Need School Info? New Site Probably Has It
By Kavan Peterson, Staff Writer
Ever wonder how much money your local school spends on education per student? Or how many students there are per teacher? Or how well the students score on standardized tests?
Or how about comparing all that information - per pupil spending, student teacher ratios, proficiency scores - side-by-side with neighboring schools, or even compare it with state-wide or national averages?
All this data and millions of other education snippets now are a mouse-click away for parents, educators and policy makers, thanks to an innovative Web site launched March 29 by the National Education Data Partnership, a collective of national education groups.
Created by Standard & Poor's School Evaluation Services, http://www.SchoolMatters.com contains the largest collection of public education data ever assembled - and it's free. It includes student achievement information, financial data and demographic breakdowns and allows users to compare this information with other states and the nation on several indicators, including national standardized tests, college entrance exams and teacher salaries.
Lawmakers can compare per-pupil spending school-by-school or state-by-state. Administrators can see teacher salaries or benefit plans in neighboring districts. And parents can see how many students with disabilities or English language learners attend their local school.
The wide-ranging statistics are just the beginning, said Tom Houlihan, executive director of the Council of Chief State School Officers (CCSSO), a participant in the project. The Web site also includes analytical tools intended to quantify the student-performance return that schools and districts get for the dollars they spend and the demographics they serve.
"There are no easy solutions to fix the more challenging aspects facing our (education) system," Houlihan said. "SchoolMatters will provide the kind of advanced analytical tool that education leaders need to help them make the very difficult decisions they face."
This information comes at a critical time, Houlihan said, to provide policy makers and educators with the tools and information they need to meet the ambitious education reform goals laid out by the states and President Bush's No Child Left Behind law.
School principals can use the site to find schools that have similar demographics but out-perform their own schools. From there, they can compare similar factors, such as dollars spent per student on instruction versus school administration. Or, they can contact a higher-performing school directly to seek advice on teaching curricula or professional development, and then create a plan to improve their own school, said Tom Vander Ark, executive director at the Bill & Melinda Gates Foundation, which helped fund the site.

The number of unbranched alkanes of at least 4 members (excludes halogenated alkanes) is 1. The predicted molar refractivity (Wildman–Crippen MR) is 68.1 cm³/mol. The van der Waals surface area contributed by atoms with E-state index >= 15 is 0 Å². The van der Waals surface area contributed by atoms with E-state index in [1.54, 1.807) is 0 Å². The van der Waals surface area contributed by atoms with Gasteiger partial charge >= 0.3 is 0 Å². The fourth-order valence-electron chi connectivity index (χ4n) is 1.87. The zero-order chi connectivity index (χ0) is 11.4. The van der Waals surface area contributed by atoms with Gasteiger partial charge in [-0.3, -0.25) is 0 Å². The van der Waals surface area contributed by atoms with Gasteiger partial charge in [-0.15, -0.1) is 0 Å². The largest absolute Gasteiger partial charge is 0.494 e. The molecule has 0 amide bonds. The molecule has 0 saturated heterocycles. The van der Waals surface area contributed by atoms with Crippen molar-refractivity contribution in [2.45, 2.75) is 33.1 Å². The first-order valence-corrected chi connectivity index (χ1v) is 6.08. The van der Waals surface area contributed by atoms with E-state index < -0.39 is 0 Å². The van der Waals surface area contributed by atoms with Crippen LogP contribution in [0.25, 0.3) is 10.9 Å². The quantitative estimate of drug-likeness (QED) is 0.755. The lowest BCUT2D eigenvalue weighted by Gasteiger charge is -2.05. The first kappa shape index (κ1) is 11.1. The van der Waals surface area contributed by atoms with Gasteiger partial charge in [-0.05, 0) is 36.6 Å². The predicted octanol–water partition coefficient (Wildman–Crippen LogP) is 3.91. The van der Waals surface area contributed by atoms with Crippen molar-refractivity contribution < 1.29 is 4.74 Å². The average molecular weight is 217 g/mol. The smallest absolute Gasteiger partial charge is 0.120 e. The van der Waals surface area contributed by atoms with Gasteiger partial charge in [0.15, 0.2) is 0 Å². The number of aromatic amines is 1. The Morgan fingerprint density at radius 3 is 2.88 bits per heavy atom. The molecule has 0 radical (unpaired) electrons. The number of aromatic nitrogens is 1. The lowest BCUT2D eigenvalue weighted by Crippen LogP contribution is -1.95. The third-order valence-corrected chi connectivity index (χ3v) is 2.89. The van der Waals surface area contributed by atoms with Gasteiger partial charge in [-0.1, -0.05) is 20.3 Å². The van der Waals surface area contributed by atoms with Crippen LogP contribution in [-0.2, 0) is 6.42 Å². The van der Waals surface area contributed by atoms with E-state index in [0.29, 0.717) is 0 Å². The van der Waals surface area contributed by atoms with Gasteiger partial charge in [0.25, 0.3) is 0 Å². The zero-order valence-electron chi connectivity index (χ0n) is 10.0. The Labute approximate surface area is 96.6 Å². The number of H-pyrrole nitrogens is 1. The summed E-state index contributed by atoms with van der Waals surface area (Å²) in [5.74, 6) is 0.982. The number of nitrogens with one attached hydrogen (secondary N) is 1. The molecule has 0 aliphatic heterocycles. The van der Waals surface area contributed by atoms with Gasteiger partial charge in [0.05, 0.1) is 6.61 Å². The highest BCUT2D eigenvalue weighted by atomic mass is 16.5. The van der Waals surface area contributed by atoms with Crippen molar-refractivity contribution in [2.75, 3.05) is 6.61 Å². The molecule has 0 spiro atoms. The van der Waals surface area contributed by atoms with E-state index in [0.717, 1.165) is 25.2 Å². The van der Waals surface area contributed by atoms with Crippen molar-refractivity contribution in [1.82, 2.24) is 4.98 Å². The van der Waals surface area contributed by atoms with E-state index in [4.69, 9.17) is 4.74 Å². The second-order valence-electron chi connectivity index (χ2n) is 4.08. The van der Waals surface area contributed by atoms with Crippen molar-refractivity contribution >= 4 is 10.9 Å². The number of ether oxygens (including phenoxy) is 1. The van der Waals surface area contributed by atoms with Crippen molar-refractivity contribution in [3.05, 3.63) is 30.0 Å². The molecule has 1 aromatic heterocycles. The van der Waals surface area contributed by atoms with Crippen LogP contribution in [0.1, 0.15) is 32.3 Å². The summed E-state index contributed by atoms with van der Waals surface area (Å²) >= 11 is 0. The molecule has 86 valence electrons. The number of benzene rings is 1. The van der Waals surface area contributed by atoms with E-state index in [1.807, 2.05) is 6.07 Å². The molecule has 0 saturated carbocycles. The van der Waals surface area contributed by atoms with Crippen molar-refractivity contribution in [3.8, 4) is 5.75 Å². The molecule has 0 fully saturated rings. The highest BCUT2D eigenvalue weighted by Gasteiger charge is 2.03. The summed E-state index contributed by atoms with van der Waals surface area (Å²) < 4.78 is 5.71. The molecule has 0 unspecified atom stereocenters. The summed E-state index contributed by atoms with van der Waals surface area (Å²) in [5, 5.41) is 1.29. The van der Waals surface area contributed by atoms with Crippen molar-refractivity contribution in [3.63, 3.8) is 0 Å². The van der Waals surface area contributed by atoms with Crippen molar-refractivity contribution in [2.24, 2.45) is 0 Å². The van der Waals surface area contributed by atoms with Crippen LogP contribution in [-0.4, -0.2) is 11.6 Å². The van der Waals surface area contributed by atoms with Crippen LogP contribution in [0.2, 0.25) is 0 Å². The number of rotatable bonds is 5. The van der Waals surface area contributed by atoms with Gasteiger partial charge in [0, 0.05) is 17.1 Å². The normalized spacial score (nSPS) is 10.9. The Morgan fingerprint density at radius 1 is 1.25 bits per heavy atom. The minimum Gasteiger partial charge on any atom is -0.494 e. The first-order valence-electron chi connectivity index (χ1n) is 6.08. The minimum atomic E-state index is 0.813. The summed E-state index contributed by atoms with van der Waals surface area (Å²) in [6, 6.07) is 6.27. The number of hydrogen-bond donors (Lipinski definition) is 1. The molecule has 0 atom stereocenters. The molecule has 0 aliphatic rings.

"Users can learn about creative reforms throughout the country and consider whether similar efforts would benefit their local schools," Vander Ark said. The Gates Foundation and The Broad Foundation, two of the nation's largest philanthropy institutions focused on education reform, provided $45 million to fund the project for the next two years.
Schoolmatters.com expands on databases S&P designed for Michigan and Pennsylvania in 2001. The idea for a nationwide Web site grew out of the financial research firm's work for those states, and the National Education Data Partnership was created in 2004. The other partners are the Council of Chief State School Officers, Achieve Inc. and the CELT Corp.
CELT, a nonprofit that provides technology and other services to schools, and Achive, Inc., a nonprofit partnership between state governors and the business community, will offer assistance navigating the Web site to local and state policymakers.
Web site data is not intended to be used to rank or rate schools or states, said William Cox, managing director of Standard & Poor's School Evaluation Services. The information should be used to identify and fix problems that exist in America's schools, he said.
Despite increasing per-pupil spending by more than 75 percent in the past 25 years, Cox said, national achievement rates have remained flat. Additionally, fewer than 1 in 3 students demonstrate proficiency in reading or math on the National Assessment of Education Progress (NAEP) and only 68 percent of public high school students nationally will graduate, according to a report from the Urban Institute. For Latino and African American students, little over 50 percent finish high school.
It's uncertain what will happen when the two years are up and the $45 million runs out. By that time, several other financial sources - including state school systems - may find the database such an indispensable tool that they may help fund it, Cox said.
The data come from public sources, including state education departments, the U.S. Census Bureau and the National Center for Education Statistics. Currently, about 30 states have volunteered enough data to fully populate the Web site. It will be continuously updated as states report new data.